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‘Marina Hyde’s “The Rest is Entertainment” Comments on Fossil Free Books and Baillie Gifford Completely Miss the Point’

The politicisation of literary events and artistic institutions began when corporate sponsors bought their way into these spaces, writes Russell Warfield

Photo: Timon Schneider/Alamy

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In recent months, the campaign group Fossil Free Books (FFB) has been pushing for “a books industry free from fossil fuels and fossil fuel finance”.

It has rapidly made headlines, with authors withdrawing from high-profile events such as the Hay Festival, and most notably provoking investment management firm Baillie Gifford – targeted for its investment in arms and fossil fuels – to announce that it would sever ties with a number of literary festivals.

FFB had been exerting pressure on the company since last August, when climate activist Greta Thunberg pulled out of the Edinburgh international book festival, which it was sponsoring.

Baillie Gifford’s decision led to a discussion on the popular podcast The Rest Is Entertainment, hosted by author Richard Osman and Guardian columnist Marina Hyde.

Osman was relatively charitable towards FFB, admiring in principle what it set out to achieve, and admitting that there are some uneasy political tensions in the literary world.

In a clip being widely circulated on social media, however, Hyde rather cuttingly retorted that there is nothing about the campaign that she admires, and that she has particular disdain for the suggestion (as she takes the campaign to be making) that “everything is politics, and that art is the same as politics”.

“Art and politics are not the same, and if you insist that all art must be politicised… then what you are wishing for is a contraction of human experience, a contraction of human possibility, because you are saying these things essentially semantically map onto each other,” she said.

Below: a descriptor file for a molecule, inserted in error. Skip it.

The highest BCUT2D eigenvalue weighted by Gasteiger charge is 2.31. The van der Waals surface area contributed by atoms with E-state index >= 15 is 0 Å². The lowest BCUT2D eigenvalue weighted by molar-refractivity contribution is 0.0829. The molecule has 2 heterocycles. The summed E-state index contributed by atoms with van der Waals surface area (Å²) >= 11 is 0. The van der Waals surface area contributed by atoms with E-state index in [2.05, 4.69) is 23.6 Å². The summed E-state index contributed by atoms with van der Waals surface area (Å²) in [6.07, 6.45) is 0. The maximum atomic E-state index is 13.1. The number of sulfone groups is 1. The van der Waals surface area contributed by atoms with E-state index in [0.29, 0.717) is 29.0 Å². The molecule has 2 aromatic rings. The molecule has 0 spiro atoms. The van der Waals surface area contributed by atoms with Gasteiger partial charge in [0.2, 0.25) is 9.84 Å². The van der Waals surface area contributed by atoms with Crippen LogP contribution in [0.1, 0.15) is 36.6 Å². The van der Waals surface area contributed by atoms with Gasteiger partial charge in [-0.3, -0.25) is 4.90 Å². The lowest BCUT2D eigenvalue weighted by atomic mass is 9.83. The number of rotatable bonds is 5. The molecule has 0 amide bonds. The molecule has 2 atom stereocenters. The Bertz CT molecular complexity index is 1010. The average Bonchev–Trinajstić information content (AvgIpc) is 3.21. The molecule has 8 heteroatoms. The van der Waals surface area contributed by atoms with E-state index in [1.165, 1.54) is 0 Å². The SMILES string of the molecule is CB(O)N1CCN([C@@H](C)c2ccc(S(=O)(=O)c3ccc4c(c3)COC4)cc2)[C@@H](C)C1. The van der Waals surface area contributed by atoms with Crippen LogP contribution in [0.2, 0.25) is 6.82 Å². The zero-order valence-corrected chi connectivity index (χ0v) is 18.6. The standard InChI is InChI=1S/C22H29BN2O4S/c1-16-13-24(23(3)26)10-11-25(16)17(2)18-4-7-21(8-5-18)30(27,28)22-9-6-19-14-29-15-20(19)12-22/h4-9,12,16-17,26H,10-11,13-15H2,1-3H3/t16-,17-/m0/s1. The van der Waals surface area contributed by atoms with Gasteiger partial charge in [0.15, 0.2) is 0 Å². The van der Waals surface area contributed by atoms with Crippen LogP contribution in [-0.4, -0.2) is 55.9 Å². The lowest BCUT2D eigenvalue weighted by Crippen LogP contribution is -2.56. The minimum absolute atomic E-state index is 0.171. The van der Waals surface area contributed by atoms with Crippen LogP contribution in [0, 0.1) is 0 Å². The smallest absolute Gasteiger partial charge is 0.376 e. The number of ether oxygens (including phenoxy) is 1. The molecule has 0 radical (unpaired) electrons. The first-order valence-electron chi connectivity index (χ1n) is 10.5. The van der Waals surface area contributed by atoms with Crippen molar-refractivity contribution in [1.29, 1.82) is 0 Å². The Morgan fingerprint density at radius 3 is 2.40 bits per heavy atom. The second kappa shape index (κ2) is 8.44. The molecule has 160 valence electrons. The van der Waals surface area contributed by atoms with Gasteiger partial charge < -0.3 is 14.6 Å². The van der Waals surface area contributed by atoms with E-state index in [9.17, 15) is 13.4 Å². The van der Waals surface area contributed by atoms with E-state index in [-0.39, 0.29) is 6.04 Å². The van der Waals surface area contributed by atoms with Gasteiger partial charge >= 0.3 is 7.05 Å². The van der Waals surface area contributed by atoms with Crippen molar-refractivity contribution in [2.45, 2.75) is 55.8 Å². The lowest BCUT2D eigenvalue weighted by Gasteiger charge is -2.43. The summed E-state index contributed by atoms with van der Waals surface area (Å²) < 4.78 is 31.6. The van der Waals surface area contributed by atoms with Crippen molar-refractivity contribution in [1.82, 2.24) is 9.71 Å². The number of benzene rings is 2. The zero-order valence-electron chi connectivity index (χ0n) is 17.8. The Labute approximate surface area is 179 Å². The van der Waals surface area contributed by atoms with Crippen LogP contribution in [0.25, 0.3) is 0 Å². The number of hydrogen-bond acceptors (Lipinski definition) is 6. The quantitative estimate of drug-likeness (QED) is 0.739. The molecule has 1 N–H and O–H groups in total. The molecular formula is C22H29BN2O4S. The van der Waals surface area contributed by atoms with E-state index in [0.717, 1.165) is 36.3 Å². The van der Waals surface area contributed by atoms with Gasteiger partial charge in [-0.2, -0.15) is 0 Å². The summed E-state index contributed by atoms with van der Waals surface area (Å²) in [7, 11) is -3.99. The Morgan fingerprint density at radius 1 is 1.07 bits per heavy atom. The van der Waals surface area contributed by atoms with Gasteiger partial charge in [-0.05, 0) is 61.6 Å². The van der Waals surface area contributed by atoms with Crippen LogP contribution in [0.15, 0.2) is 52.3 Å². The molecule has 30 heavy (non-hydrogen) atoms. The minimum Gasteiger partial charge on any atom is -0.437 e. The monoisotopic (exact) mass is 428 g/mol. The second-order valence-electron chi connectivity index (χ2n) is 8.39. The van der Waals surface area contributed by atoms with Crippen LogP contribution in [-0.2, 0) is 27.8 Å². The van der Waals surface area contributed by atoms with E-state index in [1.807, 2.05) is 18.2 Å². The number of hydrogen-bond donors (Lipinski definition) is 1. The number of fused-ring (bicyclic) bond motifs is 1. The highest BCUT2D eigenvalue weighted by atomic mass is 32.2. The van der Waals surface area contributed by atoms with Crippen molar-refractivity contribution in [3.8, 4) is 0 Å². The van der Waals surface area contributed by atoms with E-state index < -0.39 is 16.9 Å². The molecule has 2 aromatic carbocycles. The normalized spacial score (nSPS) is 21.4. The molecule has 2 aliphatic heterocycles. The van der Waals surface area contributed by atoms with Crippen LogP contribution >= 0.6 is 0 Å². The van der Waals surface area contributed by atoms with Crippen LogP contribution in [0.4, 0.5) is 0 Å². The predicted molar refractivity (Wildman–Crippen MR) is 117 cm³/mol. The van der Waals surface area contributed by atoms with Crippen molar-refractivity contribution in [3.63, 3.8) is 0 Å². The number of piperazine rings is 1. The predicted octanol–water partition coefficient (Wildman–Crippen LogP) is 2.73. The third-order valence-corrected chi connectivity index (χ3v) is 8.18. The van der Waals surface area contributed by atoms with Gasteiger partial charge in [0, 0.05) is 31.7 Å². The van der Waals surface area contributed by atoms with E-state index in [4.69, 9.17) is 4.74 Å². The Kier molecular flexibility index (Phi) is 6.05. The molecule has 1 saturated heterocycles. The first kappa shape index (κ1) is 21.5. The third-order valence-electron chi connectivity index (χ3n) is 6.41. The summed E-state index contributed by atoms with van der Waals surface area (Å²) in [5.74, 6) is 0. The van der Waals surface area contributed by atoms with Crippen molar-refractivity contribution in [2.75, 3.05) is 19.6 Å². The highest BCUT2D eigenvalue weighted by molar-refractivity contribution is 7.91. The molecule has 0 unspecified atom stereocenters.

“This is nonsense. Art can exist just for its own sake. The pleasure of these things, just for their own sake, must be allowed to exist.”

A pro-Palestine demonstration at the entrance to the Hay Festival on 1 June 2024. Photo: Steven May/Alamy

I don’t necessarily disagree with what Hyde is saying, but I argue that she is completely missing the point of the fossil fuel divestment movement in arts and culture. The point is not to insist on the politicisation of art – it is to delegitimise and stigmatise the funders of fossil fuels.

I spent some years involved in a campaign to end BP’s sponsorship of the British Museum, survived by tenacious colleagues at organisations such as Culture Unstained. Why did we do this? To answer that, we first must answer the question: why does BP hand cash to a renowned public institution such as the British Museum? 

The implicit, and sometimes naïve, suggestion in arguments such as Hyde’s can be that companies like BP or Baillie Gifford hand over their money to cultural events and institutions out of pure benevolence. This is not the case – not least evidenced by how quickly these funds have been snatched back under the slightest pressure.

Firms such as BP pay to plaster their logos over the walls of respected institutions so that, whenever the latest oil spill or human rights abuse hit the headlines, some of that respect continues to rub off on them.